Riddles in political communication

'Also, politicians armed with the finest communication skills often found themselves in political troubles. Examples: Benazir Bhutto and Imran Khan. This is the volatility of the trade of politics'

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So, the Balochistan government, which changed hands last year, was in fact a deal worth Rs3.5 billion, if Pakistan Tehreek-i-Insaf’s (PTI’s) Balochistan Assembly parliamentary leader Sardar Yar Mohammad Rind is to be believed. In back-to-back interviews with two national TV channels, the tribal sardar of Balochistan, who also resigned as special assistant to the prime minister on power and natural resources, made these allegations with impunity. Neither the anchors asked him to offer solid proof for the serious allegations, nor Rind sahib volunteered to offer any explanation.

The Balochistan Assembly changed its chief minister after a majority of the assembly members approved a no-confidence move against Jam Kamal and elected Abdul Qudoos Bizenjo as his successor.

“No, no, the chief minister of the province was not elected by the votes of the Baloch, but was appointed at the will of ‘those in Islamabad’,” Rind said in the interview.

Who are the appointing authorities?

Rind sahib explains that there are “three contractors and some personalities” in the federal capital who are the real power dealers and they got Bizenjo appointed as the chief minister.

In Pakistan, it is very easy to throw allegations with impunity, without being questioned (or punished) for doing so.

Also, it is fashionable to pun, twist and never say a fact in plain words.

The soft-spoken Rind could have minced no words in pointing out the contractors and power dealers.

Then he comes up with the mother of all allegations that the Balochistan government was “changed” against Rs3.5 billion.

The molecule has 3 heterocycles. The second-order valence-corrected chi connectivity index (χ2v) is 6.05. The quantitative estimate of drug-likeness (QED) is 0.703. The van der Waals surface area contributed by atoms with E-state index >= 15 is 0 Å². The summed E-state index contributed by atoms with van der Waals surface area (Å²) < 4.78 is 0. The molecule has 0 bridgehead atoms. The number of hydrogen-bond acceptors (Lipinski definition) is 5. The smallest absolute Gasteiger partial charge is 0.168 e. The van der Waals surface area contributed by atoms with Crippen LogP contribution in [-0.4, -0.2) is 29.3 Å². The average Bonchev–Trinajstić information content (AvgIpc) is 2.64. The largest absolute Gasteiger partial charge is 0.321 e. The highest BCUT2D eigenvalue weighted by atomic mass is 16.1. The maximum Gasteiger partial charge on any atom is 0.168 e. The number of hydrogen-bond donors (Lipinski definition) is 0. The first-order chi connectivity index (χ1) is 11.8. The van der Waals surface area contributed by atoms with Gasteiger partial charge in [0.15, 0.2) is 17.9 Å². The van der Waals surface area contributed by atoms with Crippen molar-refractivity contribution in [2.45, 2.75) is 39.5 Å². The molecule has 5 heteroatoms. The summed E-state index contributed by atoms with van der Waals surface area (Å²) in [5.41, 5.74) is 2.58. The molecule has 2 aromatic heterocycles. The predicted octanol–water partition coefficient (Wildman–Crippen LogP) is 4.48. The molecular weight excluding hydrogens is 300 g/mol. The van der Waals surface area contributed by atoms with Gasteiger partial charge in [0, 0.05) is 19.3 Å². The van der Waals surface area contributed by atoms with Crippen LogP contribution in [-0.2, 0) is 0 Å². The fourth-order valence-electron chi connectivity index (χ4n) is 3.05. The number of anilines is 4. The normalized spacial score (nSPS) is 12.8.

Who paid Rs3.5 billion? And to whom?

Did Bizenjo take the money?

“No,” says Rind.

Did Bizenjo pay the money?

“No,” he repeats.

Then he went to say that Bizenjo is mere a “facilitator” who collected the money and passed it on to those sitting in Islamabad.

Rind sahib himself is shy of naming a name but he asks the prime minister to disclose the merchants of politics who, according to him, paid Rs700 million to win a Senate seat from Balochistan.

The whole interview is a set of riddles, except for the money count – Rs3.5 billion.

Now, we do not know if Rind sahib is still in the PTI or has left it.

We also don’t know if Rind sahib is happy with the prime minister or not.

Such interviews give a field day to journalists to come up with the stories that sell like hot cake.

Rind sahib is not alone in spinning straight things.

Have you ever heard an interview of Interior Minister Sheikh Rashid Ahmed and grasped even a single line?

Every interview of his fails my listening comprehension skills.

When he was in opposition, he would say “there will be March before the month of March” and “there will be sacrifice before the Eid of sacrificial animals”.

And when he is in power, he will say: “Opposition’s nuts and bolts will be fixed very soon.”

Politics is most of the time all about communication. In our part of the world, people with poor communication spend successful careers as politicians. Examples: Mian Muhammad Nawaz Sharif and Rind sahib.

Also, politicians armed with the finest communication skills have historically often found themselves in political troubles. Examples: Benazir Bhutto and Imran Khan. This is the volatility of the trade of politics.

I wish I had such wonderful communication skills as of Rind sahib and Sheikh sahib to say nothing through saying something.

I wish I had the power of wild imagination to infer what Rind sahib and Sheikh sahib say.